While choosing the right-sized cockatoo cage for your bird is a huge part of the decision-making process, it’s not the only thing that you need to look out for. Here, we broke down a few different features that you should keep an eye out for when selecting a cockatoo cage.

Sulphur-Crested Cockatoo in a cage
Image Credit: Nasar Lagenda, Pixabay

Bar Spacing

Too much space between each bar is about more than keeping your cockatoo inside the enclosure—it’s also about keeping them safe. If there’s too much space, they can accidentally push their head through the bars, and this puts them at a high risk of injury.

The bar spacing should be 1 inch between each bar, regardless of the size of your bird. The bar spacing shouldn’t increase with the size of the cage, so it shouldn’t prevent you from getting a larger cage.

Locking Mechanisms

All cockatoos are known for their creative spirit, and nothing is more fun than trying to get out of their enclosure. Be sure that the locking mechanism isn’t too easy for your cockatoo to pick. Otherwise, you’ll find yourself tracking down your bird after they’ve escaped for extra exercise.

red-vented cockatoo
Image Credit: Pascal_p10, Shutterstock

Slide-Out Trays

Cleaning your cockatoo enclosure isn’t fun, but if the cage that you opt for has slide-out trays, it’s a million times easier. Instead of reaching inside and trying to work all the waste out of the cage, all you need to do is pull out the tray and clean it!

Seed Guards

These helpful little guards keep your cockatoo’s mess in their cage until you’re ready to clean it. Without seed guards, you’ll need something around the entire cage. Otherwise, their food and other debris will find a way to escape and make a mess everywhere!

Play Top Cages

It doesn’t matter how long you plan to keep your cockatoo out of their cage, they’re still going to spend most of their time in there. So, why not give them somewhere to play and stave off boredom? That’s exactly what a play top cage offers.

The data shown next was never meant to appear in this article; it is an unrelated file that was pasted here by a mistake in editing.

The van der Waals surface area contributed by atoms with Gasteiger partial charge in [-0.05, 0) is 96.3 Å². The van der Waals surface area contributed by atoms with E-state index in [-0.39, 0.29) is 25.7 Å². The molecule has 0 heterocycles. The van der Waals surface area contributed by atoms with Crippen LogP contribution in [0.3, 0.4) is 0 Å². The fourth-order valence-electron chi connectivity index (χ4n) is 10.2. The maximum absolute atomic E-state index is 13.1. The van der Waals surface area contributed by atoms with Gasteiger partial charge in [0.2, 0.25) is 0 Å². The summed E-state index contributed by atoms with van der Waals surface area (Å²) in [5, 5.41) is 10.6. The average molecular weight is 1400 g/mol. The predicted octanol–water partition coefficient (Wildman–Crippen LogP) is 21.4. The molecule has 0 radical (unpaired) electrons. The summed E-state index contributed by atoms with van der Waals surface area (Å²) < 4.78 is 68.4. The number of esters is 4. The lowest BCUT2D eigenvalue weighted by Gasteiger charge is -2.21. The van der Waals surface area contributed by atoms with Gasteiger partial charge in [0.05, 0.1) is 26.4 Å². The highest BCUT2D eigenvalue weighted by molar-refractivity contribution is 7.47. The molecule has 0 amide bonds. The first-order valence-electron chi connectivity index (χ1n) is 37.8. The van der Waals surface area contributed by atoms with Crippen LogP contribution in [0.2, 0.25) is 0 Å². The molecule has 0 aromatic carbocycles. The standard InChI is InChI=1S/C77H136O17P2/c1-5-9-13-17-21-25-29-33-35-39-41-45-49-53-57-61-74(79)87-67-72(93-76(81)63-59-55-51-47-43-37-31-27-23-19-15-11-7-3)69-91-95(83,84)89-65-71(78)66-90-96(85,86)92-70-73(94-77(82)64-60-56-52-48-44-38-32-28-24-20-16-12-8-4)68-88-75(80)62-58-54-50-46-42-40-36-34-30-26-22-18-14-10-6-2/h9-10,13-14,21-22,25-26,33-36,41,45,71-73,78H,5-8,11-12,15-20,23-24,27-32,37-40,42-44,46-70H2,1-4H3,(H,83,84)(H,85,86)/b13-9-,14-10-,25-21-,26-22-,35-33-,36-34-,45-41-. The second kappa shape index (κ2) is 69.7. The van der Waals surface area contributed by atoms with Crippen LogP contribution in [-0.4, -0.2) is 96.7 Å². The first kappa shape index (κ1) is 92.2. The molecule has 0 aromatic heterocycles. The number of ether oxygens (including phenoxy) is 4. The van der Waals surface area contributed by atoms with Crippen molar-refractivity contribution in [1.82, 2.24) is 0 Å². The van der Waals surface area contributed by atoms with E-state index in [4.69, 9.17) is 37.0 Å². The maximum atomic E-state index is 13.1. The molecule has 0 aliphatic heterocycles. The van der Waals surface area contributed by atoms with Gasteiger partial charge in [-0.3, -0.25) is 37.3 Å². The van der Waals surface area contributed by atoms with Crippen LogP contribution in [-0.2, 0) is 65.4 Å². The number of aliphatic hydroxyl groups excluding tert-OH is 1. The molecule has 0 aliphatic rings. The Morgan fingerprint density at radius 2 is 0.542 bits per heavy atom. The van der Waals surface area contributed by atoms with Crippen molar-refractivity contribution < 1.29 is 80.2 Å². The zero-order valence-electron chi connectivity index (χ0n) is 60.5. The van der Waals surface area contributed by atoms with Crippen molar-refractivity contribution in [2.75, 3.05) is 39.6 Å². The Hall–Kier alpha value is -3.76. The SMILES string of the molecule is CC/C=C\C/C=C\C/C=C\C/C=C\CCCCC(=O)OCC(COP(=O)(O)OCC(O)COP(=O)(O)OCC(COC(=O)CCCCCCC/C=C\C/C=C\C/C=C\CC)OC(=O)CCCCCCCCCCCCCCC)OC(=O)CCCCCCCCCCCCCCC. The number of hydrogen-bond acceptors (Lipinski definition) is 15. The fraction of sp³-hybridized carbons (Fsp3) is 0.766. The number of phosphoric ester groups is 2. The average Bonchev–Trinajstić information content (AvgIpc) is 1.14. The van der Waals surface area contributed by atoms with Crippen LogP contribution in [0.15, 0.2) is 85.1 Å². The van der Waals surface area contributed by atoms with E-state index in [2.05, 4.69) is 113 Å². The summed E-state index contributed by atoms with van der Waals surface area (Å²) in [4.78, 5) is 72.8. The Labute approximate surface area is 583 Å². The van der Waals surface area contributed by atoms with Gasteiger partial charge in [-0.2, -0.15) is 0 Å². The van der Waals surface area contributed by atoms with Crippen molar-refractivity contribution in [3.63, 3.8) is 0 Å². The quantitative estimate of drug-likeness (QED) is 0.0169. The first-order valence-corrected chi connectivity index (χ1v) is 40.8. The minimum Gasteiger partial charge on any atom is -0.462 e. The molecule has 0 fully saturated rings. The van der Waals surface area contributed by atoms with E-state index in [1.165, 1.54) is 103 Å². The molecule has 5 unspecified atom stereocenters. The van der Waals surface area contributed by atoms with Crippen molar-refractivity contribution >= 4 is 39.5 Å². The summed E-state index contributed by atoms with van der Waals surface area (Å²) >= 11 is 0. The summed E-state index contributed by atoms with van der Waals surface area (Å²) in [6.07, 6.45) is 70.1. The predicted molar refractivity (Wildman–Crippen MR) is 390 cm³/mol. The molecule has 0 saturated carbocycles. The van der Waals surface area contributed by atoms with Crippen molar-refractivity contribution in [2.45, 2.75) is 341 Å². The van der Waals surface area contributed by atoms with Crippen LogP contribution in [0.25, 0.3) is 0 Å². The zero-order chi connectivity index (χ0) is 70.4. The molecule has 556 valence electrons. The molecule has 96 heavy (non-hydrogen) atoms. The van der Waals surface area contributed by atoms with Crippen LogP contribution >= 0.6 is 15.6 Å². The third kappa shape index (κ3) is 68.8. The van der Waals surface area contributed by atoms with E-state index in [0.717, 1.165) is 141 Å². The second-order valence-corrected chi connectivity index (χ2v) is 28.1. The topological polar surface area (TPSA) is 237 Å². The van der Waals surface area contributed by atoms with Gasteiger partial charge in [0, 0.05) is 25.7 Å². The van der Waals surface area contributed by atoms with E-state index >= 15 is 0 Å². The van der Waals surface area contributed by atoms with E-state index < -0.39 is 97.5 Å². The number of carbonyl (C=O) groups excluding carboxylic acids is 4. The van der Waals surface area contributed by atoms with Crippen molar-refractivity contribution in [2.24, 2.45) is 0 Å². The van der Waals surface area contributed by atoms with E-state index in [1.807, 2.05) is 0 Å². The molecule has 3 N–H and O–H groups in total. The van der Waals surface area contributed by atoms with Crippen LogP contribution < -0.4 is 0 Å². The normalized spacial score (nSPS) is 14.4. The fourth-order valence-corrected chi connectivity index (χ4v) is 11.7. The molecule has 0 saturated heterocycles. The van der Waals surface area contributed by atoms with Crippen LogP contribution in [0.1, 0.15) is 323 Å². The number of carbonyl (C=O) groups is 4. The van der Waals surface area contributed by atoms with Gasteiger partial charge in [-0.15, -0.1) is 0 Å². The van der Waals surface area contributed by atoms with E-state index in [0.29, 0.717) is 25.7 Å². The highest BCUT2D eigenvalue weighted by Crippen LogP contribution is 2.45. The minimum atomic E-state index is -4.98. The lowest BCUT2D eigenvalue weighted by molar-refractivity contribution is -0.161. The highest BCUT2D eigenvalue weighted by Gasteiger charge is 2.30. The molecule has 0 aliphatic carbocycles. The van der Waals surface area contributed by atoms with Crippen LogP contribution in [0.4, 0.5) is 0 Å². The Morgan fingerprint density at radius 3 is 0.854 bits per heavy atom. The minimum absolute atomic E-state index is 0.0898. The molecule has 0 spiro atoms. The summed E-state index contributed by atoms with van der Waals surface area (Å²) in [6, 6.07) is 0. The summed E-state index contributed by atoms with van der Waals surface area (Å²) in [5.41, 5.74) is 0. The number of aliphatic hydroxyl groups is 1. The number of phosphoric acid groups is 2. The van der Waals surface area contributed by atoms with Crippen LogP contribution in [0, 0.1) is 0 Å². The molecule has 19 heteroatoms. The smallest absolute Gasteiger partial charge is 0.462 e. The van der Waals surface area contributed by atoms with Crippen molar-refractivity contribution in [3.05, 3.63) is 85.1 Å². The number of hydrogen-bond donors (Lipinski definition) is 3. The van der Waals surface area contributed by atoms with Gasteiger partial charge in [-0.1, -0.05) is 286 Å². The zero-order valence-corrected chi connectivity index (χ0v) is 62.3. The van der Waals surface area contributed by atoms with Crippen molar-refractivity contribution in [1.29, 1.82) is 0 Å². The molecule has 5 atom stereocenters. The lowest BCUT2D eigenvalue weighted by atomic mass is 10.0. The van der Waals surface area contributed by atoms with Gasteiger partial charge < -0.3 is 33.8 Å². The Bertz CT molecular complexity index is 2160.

While a play top cage isn’t a necessity and doesn’t do anything for you, your cockatoo will greatly appreciate the investment.

citron crested cockatoo
Image Credit: Karine Pommier Shutterstock

Don’t Substitute Cage Size for Exercise

It doesn’t matter how large your cockatoo cage is; they still need plenty of time outside of their enclosure to stay happy and healthy. So, just because you bought a large cage, that doesn’t mean you can cut back on the time that your cockatoo spends outside of it.

Getting a larger cage for your cockatoo isn’t about you—it’s about keeping your pet bird happy and healthy.



While you don’t want to keep your cockatoo in their cage more than you have to, when they’re in there, it’s best to give them as much space as possible. While we understand that larger cages take up more space and cost more, you still want to give your cockatoo as much space as possible.

So, while we highlighted the minimum sizes here, if you can get a larger cage for your cockatoo, go for it!

Featured Image Credit by Akarat Duangkhong, Shutterstock

Our vets

Want to talk to a vet online?

Whether you have concerns about your dog, cat, or other pet, trained vets have the answers!

Our vets